Category: Math & Science

Sliding Out Of That Topic

| Chicago, IL, USA | Math & Science, Rude & Risque

(I work for the Biology prep staff at my university, making sure that classes and labs have all the equipment they need, etc. One day my manager and I are prepping for next week when a boy comes in from the Anatomy and Physiology dissection next door. He seems a little dazed.)

Boy: “Do you have any plastic baggies?”

Manager: “Yeah, right here. What’s it for?”

Boy: “Dirty… something. Dirty… pictures? Of dead bodies. Dirty body pictures…” *he seems to realize what he’s saying* “Oh, god. Slides! I meant it’s for contaminated slides of tissue samples we took from the cadaver! Not dirty pictures!”

(My manager and I were laughing too hard to reassure him. The professor later told he came back to class with the plastic bag and a blush like a ripe tomato.)

Will Teach Them To The Bitter End

| Washington, DC, USA | Food & Drink, Math & Science, Students

(Our biology lab is discussing traits specific to certain genes. One such trait is the ability to taste phenylthiocarbamide, or PTC, which is harmless, extremely bitter chemical – but only to people with a specific genetic makeup.)

Professor: “All of you take one of these strips of paper. It’s covered with PTC, which will be horribly bitter to some of you but tasteless to others.”

Student #1: “How will we know if we can taste it? What if we aren’t sure?”

Professor: “It’s really bitter. You’ll know.”

Student #1: “But I mean, I drink black coffee. It might not affect me even if I have the right genes.”

Professor: “It’s nothing like coffee. You’ll know immediately if you’re tasting PTC or not.”

Student #1: “But how can we be SURE?”

Student #2: *has put the paper strip on his tongue* “OH, MY GOD! OH, MY GOD! EW, EW, EW!” *spits in sink, rinses mouth* “HOLY CRAP, that was DISGUSTING!” *gagging, spitting*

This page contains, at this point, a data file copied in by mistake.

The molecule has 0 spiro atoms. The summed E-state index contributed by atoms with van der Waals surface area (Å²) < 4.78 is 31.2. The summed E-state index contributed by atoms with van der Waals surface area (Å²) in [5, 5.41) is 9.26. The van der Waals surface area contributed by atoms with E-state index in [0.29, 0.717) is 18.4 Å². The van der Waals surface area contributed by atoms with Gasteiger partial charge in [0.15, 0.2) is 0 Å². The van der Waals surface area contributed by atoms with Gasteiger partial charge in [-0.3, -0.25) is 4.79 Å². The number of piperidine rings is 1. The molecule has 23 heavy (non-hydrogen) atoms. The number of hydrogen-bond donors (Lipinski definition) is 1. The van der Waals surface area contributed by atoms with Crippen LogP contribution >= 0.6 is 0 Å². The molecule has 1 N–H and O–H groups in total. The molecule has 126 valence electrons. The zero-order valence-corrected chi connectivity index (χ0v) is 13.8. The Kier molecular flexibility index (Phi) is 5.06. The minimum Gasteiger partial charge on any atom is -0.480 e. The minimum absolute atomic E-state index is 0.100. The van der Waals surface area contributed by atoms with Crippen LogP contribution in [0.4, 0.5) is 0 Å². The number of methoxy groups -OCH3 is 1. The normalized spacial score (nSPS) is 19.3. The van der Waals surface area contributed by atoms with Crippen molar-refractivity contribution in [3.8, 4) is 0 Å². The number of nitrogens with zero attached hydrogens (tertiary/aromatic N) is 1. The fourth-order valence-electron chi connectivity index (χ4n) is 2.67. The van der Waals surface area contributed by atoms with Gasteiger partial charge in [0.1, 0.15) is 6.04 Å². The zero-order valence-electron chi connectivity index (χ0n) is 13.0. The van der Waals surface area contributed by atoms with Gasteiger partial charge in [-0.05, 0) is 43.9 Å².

Professor: “Seriously. You’ll know.”

The Physicist And The Fat Chicken…

| USA | Bizarre/Silly, Math & Science, Money

(We are students in our research labs; one of the staff researchers is an old physicist.)

Student #1: “[Old Physicist] always ignores real world considerations and oversimplifies situations.”

Student #2: “This chicken sandwich would be a spherical chicken, in a frictionless vacuum.”

Student #1: “Really, I don’t think he would be that bad.”

Student #2: “I bet you a million bucks he would.”

(They draw out a spherical chicken on the whiteboard and we have a laugh about it. It stays for the next year, almost forgotten, when Student #3 is talking to the physicist about a project. I walk in to hear this:)

Student #3: “So thinking about what would happen to a chicken…”

Old Physicist: *interrupts* “Well, we can model this. First let’s consider the chicken to be roughly a sphere…”

Me: *to [Student #1]* “You owe [Student #2] a million bucks.”

Student #1: “He really did it. D***, I don’t wanna tell [Student #2] he was right, but this is unbelievable!”

The Twilight Of Our Literacy, Part 15

| USA | Books & Reading, Math & Science, Movies & TV

(We are doing a new unit on circles and ellipses in pre-calc.)

Teacher: “Now that we’re done with circles, let’s move on to ellipses!”

Student: *mishearing the teacher* “Eclipse? Like… Twilight?”

Related:
The Twilight Of Our Literacy, Part 14
The Twilight Of Our Literacy, Part 13
The Twilight Of Our Literacy, Part 12

Hammering Home Your Driving Style

| CO, USA | Math & Science

(This is in a differential equations course.)

Professor: So, for example, if an engineer wants to know how the suspension will respond to different scenarios, it is pretty easy to find the response to hitting the suspension with a hammer.”

(The professor writes a sample differential equation to demonstrate this calculation.)

Professor: “However, the engineer probably cares more about how the suspension responds to other scenarios, such as a speed bump, since you aren’t hitting your suspension with a hammer while you are driv—”

Student: *yelling from back* “Don’t tell me how to drive!”

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